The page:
By Anirban Chakraborty
Recent research conducted by the University of Pittsburgh Graduate School of Public Health and published in Public Health Reports has revealed the promise of drug stamp bags in complementing the efforts of Public Health Drug Surveillance to respond to the Opioid crisis. Stamp bags are essentially ready-to-sell packets containing prepared mixtures of drugs that are used by dealers and often labeled with a graphic design. Although stamp bags typically contain heroin, the recent findings demonstrated an increase in prevalence of fentanyl, a far more potent opioid than heroin, in the products. Overall, the Pitt Graduate School of Public Health found that the presence of fentanyl in stamp bags rose from nonexistent between 2010 and 2014 to 15.5% in 2016. The packages were seized by law enforcement in Allegheny County, Pennsylvania and individually analyzed by the Allegheny County Office of the Medical Examiner.
The ability to determine trends in different drug prevalences from seized illicit products would be valuable amidst the Opioid crisis. This is especially true given that the alternative current strategies, such as studying toxicology results from overdose victims, are far more time intensive. Karl E. Williams of the Allegheny County Medical Examiner and co-author of the research paper explains that given the dynamic and changing nature of the opioid crisis, “the ability to rapidly analyze drugs causing these overdoses... is critical...”. Analysis of stamp bags can aid public health awareness initiatives by indicating the entrance of new drugs in the market, such as fentanyl, which would also increase the preparedness of first responders.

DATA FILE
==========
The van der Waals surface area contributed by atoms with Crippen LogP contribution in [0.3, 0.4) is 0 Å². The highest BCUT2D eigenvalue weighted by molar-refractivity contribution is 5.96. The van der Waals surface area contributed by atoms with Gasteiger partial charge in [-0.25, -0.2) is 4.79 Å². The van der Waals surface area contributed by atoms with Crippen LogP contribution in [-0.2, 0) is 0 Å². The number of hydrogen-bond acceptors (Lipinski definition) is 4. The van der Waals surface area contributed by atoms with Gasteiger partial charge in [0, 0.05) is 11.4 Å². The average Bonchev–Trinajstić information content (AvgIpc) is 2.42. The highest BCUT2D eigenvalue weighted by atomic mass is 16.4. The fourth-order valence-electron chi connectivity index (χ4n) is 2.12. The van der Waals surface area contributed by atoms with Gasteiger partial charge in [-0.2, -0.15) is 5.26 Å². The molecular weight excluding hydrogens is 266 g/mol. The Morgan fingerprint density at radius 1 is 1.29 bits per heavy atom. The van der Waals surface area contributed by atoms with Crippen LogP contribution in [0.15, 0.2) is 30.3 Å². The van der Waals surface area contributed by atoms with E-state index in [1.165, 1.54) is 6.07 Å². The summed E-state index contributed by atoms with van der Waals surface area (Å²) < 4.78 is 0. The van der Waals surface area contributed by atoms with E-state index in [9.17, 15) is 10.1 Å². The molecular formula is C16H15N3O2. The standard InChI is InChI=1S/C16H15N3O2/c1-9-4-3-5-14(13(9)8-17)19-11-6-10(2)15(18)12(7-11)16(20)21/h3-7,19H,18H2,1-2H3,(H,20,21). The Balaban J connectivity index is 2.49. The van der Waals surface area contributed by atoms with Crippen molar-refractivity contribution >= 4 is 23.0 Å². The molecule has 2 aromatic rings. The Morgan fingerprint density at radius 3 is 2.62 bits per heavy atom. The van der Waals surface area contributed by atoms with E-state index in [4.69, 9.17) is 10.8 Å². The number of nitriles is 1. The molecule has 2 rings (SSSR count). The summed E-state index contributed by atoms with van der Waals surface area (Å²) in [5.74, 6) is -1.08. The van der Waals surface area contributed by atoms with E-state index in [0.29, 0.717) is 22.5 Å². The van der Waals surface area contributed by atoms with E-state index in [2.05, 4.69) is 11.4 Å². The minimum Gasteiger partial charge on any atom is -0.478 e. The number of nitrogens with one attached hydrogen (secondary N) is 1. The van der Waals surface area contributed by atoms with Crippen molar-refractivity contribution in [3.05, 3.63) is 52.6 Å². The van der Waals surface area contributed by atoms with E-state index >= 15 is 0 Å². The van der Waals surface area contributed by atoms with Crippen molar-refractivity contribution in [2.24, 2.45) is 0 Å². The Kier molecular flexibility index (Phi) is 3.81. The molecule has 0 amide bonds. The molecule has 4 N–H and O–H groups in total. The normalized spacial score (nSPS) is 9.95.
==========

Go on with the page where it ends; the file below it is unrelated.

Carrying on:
As contended by Kathleen Creppage, lead author of the research study, data from stamp bags could be a useful supplement to other public health surveillance methods, like toxicology. Overall, stamp bags present another way to fight the Opioid crisis.
University of Pittsburgh Schools of the Health Sciences. "Analyzing street drugs points to potential early warning system in opioid crisis." ScienceDaily. ScienceDaily, 2 February 2018. <www.sciencedaily.com/releases/2018/02/180202112617.htm>.